When asked what first piqued her interest and set her on the path to become scientist, Andrea Brand recalls two events. The first memory is of doing a fun class experiment of shooting corks from pressurised bottles across the playground. Andrea was about eight, and still remembers it vividly. The second was nearly a decade later, when she read The Double Helix by Jim Watson.
“The excitement of discovery and doing research came across so strongly, and the fact that there was a woman, Rosalind Franklin, doing the experiments! I was really excited about DNA, and that’s never left me.”
The early admiration that Andrea held for her scientific role model meant that – among her many accolades - winning the Royal Society Rosalind Franklin Award in 2006 was “incredibly special”.
Today, Andrea is Head of the Wellcome Trust labs at the Gurdon Institute in Cambridge where, since 2016, she’s held the Royal Society Darwin Trust Research Professorship.
“The Professorship has greatly benefited my research. It’s a terrific programme because it pays for someone to cover my teaching. That can give someone early in their career the opportunity to get lecturing experience, while giving me more time to interact with the students and post-docs in my lab.”
More academic freedom has come at a time when Andrea is also without many of the family demands she once juggled. Her daughter is now at university, but used to figure highly in Andrea’s work life.
“Before we had our daughter my partner [also a researcher] and I were both night-shifters. Working until 2 or 3am wasn’t unusual for us. When we had a child we had to change that, but other than that we just bumped along as needed.
“We didn’t have any family in the UK, so we used nurseries and sometimes my amazing secretary would babysit. But my daughter also spent a lot of time in my lab when she was little. She became very familiar with it, and my colleagues became very familiar with her. I often took her with me to overseas conferences – she’s been all over. I took her along to the Cold Spring Harbor Laboratory when she was about three years old, and used the creche, and she had a terrific week with other children, playing on the beach. What I love is that when I meet colleagues around the world, often the first thing they ask is ‘how is your daughter?’”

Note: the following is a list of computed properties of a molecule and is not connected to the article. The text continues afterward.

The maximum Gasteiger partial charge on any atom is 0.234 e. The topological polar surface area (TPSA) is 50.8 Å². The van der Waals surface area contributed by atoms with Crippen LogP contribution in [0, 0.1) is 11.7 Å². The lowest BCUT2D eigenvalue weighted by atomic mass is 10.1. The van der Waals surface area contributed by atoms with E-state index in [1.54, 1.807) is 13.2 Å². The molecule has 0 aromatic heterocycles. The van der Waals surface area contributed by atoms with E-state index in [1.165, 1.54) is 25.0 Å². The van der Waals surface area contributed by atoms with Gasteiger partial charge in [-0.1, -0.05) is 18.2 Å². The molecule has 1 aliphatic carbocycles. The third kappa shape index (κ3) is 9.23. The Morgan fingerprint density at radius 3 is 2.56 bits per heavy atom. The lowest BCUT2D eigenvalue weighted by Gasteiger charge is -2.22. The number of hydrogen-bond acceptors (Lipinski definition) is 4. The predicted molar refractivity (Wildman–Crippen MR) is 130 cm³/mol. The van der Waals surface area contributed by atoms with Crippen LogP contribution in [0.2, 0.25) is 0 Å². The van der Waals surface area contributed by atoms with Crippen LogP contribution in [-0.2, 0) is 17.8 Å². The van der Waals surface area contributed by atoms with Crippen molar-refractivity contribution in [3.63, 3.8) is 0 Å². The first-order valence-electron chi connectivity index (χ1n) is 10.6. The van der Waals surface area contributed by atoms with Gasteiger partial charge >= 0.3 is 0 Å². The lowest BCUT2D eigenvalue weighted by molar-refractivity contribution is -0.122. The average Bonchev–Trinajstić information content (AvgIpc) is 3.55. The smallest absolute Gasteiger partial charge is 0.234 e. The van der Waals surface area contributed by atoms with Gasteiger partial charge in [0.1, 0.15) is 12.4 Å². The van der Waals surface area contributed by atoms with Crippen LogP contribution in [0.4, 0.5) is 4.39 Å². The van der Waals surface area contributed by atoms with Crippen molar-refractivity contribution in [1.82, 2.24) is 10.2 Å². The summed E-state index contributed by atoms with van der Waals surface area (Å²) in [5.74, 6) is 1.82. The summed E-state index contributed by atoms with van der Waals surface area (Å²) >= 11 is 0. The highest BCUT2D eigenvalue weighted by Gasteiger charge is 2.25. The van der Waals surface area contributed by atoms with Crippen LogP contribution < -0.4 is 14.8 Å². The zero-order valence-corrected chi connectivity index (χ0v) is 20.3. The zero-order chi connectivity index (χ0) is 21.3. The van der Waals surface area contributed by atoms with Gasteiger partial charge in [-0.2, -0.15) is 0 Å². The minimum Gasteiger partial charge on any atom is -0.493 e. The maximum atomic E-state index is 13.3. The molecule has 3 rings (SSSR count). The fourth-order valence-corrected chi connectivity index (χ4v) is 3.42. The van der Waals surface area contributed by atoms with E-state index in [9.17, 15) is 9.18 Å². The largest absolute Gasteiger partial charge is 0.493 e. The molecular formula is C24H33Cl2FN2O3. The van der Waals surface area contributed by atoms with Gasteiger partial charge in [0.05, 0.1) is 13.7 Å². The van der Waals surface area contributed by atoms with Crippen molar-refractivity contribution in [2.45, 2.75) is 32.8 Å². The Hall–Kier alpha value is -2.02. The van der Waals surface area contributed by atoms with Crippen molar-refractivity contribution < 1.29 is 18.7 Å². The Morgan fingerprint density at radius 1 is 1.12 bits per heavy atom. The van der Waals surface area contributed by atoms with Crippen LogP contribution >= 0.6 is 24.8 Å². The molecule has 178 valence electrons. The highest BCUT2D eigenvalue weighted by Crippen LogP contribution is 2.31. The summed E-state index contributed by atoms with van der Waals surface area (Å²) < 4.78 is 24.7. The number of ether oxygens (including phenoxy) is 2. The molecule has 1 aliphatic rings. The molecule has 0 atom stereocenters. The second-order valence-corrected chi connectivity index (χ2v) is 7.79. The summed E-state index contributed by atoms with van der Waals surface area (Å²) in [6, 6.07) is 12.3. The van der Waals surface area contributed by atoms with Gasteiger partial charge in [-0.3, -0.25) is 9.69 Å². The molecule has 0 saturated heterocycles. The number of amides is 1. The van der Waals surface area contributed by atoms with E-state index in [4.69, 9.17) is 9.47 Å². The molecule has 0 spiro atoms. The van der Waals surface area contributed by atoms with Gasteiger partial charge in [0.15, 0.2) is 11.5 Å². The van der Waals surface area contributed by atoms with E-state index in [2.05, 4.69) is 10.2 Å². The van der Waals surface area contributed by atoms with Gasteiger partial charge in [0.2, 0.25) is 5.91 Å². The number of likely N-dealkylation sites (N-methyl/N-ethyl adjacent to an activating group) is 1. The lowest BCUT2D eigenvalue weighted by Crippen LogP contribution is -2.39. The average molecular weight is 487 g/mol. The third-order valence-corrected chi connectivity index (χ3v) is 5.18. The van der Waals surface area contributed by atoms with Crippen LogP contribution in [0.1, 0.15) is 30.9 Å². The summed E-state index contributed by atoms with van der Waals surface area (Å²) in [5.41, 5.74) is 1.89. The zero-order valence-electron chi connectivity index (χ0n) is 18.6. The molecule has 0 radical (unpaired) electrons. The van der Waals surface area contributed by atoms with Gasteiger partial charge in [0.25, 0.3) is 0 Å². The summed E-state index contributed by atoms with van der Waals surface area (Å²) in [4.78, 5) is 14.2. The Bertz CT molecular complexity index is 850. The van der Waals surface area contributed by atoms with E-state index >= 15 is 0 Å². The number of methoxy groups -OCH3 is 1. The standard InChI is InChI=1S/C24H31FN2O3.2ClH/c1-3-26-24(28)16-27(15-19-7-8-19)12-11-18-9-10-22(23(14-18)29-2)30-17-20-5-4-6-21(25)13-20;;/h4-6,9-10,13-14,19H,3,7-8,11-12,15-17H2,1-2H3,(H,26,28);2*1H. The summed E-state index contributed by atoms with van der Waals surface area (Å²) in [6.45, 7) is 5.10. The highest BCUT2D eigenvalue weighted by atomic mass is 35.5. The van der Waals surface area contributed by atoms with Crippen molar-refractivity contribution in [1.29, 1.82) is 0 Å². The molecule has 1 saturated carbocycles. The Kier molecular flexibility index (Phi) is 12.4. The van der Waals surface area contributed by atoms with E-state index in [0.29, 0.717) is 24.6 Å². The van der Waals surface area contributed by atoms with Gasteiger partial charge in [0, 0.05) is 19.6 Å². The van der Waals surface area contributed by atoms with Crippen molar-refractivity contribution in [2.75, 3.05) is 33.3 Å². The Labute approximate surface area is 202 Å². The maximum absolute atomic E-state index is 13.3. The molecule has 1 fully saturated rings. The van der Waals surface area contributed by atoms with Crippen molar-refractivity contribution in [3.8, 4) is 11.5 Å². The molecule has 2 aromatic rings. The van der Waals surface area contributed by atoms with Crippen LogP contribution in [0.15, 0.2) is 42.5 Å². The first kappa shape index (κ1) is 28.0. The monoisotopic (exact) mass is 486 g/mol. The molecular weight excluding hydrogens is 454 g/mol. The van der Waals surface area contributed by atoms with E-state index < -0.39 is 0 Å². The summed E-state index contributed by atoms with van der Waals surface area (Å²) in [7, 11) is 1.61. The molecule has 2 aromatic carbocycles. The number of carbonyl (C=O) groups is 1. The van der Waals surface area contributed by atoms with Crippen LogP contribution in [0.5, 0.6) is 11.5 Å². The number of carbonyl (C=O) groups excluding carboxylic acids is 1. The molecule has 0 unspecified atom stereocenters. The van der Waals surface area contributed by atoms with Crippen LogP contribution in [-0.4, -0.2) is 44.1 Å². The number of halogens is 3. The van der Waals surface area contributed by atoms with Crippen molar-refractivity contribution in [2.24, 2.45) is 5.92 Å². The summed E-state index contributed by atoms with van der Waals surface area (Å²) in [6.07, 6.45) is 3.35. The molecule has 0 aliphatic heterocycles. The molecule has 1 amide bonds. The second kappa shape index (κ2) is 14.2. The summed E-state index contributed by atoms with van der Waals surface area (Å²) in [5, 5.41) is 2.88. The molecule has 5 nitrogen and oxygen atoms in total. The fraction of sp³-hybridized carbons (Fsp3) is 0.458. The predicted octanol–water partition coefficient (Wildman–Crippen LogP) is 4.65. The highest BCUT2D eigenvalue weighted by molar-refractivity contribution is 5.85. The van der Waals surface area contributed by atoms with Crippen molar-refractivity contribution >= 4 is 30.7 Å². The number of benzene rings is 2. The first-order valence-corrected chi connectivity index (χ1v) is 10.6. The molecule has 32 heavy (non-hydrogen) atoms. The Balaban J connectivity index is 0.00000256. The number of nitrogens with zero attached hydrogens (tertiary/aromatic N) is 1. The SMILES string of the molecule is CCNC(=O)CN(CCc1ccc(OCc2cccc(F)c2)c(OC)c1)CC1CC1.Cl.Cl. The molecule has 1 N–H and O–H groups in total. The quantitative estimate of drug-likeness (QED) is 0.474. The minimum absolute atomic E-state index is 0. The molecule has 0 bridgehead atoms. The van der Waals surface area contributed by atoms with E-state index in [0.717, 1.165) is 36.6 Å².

In 2009, Andrea’s father – having been diagnosed with a terminal illness – moved from New York, and lived with Andrea and the family for the last years of his life.
“My mother had died a decade before from the same illness. It was very difficult because it was so many different levels of stress. Dad had been very independent so it was hard on him. He wasn’t well and I didn’t know where to go for help or who to ask. It was just a matter of trying to take care of everyone. We managed, but I had terrible stomach pains which I didn’t realise until after he’d died had been due to stress.”
Having been an academic for nearly three decades, and having a fellow researcher as a partner, it’s the only lifestyle the couple knows. However, Andrea believes that it’s a career that comes with one key advantage for family life.
“Both my partner and I can be a bit more flexible than others might. We’re not in 9-5 jobs, we don’t have set hours. We probably work more hours than we should, but it adds a little more flexibility and for us, that’s helped. If someone needed to be home for our daughter, we could adjust, and when I needed to take my father to the doctor, I could go.”
Andrea does appear to be a good advertisement for such academic partnerships; in recent years three families have blossomed from relationships formed within her team. These parents will no doubt find that, as a leader, she’s a strong advocate for being flexible to the demands of family life.
“Life intervenes. If you have to do something for your family, you just have to do it. Don’t feel guilty about it, it’s just what has to happen.”